West Virginia Promissory Note: What Is It?
A West Virginia promissory note is a contract between a lender and a borrower that documents the existence of a loan and the promise to repay it. Promissory notes may be secured or unsecured. An example of a secured promissory note is a vehicle loan. If the borrower doesn’t comply with the agreement, the lender can repossess the vehicle. The vehicle acts as collateral. An unsecured promissory note does not involve collateral. The only assurance the lender has for repayment is the signature of the borrower.
What Is the Maximum Amount of Interest That May Be Charged in West Virginia?
The maximum interest rate for a written agreement such as a promissory note is 8%. If interest isn’t addressed or if there is no written agreement, the maximum interest rate in West Virginia is 6%.
How to Write a West Virginia Promissory Note
When writing a West Virginia promissory note, it’s imperative to use the correct title. If a lender intends to create a secured note, the word “secured” should be used in the title. This will help protect the lender’s interest in receiving collateral if the borrower defaults. Without the proper title, a court may determine that the agreement is unsecured as opposed to secured.
Next, certain information about the parties and the loan will be used to draft the body of the promissory note:
- The date the promissory note is written. The date is placed below the title. The most common way the date is written is month, day, and year. This date, along with the date the borrower signs the note, play important roles. First, it helps show that the borrower acknowledges the loan and that it needs to be repaid. Second, it helps determine specific legal deadlines for certain legal actions.
- The legal name and the role of each party. Identify each party with their legal name and their role, including the co-signer. For example, Chad Alexander Smith, Co-signer.
- The mailing address for each party. It’s important to check the mailing addresses for accuracy as well as to include the city or town, state, and zip code. Also, if the promissory note is secured, include the physical address for the borrower (and co-signer) if it is different from the mailing address.
- The principal amount loaned to the borrower. This is the amount of the loan without including the interest. Before the borrower signs the note, it is important to make sure that this amount is accurate.
- The yearly interest rate. This is the amount of interest charged yearly on the loan. It is expressed as a percentage. For written documents, it may not be more than 8%.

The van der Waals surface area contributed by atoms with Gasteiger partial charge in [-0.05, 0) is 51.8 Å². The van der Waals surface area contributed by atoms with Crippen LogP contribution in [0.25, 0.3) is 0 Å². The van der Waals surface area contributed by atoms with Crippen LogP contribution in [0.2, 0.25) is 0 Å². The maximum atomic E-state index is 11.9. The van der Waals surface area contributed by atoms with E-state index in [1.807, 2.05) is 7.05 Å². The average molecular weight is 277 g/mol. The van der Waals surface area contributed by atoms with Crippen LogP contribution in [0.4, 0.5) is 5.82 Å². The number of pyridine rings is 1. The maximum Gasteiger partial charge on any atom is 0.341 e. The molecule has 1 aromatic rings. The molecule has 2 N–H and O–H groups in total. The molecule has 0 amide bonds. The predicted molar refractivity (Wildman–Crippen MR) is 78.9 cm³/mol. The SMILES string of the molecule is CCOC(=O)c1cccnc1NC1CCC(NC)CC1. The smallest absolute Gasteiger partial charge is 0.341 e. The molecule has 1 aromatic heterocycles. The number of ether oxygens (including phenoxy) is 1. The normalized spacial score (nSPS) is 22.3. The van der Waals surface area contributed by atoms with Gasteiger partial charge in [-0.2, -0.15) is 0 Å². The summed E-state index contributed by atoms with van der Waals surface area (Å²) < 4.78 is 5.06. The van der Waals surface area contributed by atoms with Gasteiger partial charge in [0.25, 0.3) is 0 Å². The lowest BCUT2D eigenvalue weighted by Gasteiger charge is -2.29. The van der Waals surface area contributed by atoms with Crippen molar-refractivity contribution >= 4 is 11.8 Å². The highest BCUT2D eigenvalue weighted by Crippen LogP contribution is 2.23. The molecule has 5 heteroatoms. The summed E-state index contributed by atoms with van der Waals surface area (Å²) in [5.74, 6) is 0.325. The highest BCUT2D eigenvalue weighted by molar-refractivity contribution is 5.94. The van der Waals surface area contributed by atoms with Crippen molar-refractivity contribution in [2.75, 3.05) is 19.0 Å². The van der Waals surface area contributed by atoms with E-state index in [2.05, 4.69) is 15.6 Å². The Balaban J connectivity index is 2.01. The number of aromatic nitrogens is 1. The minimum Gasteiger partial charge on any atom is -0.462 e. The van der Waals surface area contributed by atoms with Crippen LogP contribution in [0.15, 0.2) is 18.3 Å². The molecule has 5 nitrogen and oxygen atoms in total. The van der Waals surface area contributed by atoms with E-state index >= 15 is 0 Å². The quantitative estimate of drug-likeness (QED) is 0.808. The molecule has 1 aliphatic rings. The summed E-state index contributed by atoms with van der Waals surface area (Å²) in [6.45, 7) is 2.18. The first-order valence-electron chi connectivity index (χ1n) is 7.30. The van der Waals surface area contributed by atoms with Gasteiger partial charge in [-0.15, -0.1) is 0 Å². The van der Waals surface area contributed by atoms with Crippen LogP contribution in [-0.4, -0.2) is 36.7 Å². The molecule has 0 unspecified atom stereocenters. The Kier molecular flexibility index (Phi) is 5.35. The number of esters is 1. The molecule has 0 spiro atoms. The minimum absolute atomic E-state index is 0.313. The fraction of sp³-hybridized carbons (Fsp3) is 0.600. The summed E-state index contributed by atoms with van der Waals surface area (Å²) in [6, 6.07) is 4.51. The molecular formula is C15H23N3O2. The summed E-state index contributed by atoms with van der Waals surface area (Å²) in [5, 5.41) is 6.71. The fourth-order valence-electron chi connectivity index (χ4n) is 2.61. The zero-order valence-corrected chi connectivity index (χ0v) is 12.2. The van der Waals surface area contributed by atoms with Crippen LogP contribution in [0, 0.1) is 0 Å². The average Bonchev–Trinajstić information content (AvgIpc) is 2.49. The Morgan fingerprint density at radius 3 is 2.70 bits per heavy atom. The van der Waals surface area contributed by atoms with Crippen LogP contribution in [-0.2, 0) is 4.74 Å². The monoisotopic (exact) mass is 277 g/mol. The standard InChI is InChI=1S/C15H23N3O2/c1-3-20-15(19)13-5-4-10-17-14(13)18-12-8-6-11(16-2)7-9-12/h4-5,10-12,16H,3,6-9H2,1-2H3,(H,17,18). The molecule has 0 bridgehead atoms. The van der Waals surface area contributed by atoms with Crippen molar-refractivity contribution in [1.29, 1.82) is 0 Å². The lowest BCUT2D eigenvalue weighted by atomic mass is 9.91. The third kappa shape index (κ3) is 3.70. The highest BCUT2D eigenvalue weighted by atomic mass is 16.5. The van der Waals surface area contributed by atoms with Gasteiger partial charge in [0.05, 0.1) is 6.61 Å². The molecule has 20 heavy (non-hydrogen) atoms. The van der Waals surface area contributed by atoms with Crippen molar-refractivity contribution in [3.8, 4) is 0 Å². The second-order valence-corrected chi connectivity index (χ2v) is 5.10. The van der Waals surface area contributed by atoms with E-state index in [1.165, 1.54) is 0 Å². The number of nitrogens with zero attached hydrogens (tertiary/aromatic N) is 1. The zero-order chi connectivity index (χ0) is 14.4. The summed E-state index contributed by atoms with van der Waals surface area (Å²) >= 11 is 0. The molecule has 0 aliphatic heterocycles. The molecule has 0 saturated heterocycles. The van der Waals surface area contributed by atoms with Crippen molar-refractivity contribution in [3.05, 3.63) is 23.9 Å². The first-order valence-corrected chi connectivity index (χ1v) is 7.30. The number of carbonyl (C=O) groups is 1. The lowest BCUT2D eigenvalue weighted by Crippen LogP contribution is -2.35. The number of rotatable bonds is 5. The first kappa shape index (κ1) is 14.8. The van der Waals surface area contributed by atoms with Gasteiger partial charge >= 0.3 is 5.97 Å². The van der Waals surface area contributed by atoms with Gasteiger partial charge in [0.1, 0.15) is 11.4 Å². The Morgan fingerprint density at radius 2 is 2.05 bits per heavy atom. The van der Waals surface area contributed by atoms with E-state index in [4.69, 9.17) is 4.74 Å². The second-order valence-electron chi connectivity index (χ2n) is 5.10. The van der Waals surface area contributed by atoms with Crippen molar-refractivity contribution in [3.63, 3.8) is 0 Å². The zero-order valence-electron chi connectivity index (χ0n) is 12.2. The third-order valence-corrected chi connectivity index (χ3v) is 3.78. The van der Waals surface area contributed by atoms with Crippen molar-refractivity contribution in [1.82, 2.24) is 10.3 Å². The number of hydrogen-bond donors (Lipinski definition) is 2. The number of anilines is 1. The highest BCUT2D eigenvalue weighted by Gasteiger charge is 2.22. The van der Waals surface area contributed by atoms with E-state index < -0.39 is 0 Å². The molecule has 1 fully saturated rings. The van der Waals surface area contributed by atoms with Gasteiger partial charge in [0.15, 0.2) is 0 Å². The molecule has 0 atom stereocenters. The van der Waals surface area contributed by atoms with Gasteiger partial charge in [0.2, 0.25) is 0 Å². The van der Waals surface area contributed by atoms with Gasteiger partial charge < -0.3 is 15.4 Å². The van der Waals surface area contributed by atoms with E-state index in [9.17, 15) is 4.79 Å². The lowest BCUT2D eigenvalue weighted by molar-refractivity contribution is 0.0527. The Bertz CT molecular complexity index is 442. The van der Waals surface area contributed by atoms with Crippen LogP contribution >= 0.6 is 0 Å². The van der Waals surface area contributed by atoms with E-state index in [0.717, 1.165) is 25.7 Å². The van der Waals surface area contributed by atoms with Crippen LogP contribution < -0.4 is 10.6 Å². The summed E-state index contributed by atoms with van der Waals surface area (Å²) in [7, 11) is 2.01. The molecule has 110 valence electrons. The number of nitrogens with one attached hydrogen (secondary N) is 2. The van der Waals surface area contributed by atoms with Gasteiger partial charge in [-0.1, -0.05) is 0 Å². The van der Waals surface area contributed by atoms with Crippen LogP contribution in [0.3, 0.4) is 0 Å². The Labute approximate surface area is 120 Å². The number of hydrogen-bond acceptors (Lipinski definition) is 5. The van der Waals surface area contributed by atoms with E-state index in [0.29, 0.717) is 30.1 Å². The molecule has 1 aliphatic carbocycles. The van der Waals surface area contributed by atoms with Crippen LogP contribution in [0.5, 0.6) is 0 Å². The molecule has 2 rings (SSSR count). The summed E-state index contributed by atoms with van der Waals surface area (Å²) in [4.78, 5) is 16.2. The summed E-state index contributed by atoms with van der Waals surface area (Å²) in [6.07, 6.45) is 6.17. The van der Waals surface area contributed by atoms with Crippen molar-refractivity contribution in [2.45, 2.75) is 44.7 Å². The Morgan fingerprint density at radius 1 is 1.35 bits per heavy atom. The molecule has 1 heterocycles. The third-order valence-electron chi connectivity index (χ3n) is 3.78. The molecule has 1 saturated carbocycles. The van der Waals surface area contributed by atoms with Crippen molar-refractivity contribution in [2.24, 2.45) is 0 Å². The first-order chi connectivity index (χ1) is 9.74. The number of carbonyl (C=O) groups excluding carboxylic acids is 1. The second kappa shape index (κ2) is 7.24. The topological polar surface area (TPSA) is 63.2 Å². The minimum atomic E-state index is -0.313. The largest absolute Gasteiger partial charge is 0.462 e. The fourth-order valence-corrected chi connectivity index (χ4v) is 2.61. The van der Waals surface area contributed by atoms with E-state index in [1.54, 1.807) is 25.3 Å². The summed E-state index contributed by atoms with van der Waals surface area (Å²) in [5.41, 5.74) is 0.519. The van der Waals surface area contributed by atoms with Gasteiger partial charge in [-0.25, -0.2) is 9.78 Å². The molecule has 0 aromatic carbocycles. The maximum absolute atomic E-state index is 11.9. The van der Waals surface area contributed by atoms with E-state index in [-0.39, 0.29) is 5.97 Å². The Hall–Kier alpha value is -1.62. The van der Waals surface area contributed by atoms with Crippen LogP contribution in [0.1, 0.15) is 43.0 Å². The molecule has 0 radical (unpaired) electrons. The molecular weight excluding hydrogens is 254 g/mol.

- Payment agreement. This is information about how the borrower will repay the loan. It includes the total number of payments that must be made, the amount of each payment, and the due date for each payment. If there is a late fee, the amount should be listed. If the lender has a separate mailing address for payments, that address should be listed in this section
Secured West Virginia promissory notes must include a description of the collateral that the lender is entitled to receive if the borrower defaults. Failure to include this description could mean that the court treats the agreement as unsecured.
After the main contract, clauses are used to create the terms and conditions of the loan. The most commonly used clauses in West Virginia promissory notes are:
- Interest Due in the Event of Default. This is the interest rate that the borrower will pay if they default on the loan agreement.
- Payment Allocation. An explanation of how payments made on the loan will be split between the principal balance and the interest.
- Acceleration. An explanation of the lender’s legal right to demand immediate and full repayment of the outstanding balance if the borrower fails to comply with the terms of the agreement.
- Prepayment. Whether the lender will assess a financial penalty on the borrower if the borrower pays the loan off early.
- Attorney Fees and Costs. If either or both parties incur attorney fees and costs because of the promissory note, this clause explains who is responsible for those expenses.
- Waiver of Presentments. The borrower is still legally obligated to make their payments even if the lender isn’t physically present at the time payments are made.
- Severability. A severability clause helps protect the remainder of the West Virginia promissory note if one section of it is found to be invalid as a matter of law.
- Conflicting Terms. An explanation of how conflicting terms will be clarified if any are found within the agreement.
- Notice. This clause informs the borrower if they will be notified if the lender is suing them for default.
- Governing Law. The state whose laws will be used to govern the agreement and any legal disagreement related to it.
There is no legal requirement to have a West Virginia promissory note signed in front of the notary. To properly execute the note, it must be signed and dated by the borrower. If there is a co-signer mentioned as a party, the co-signer should also sign and date the note.
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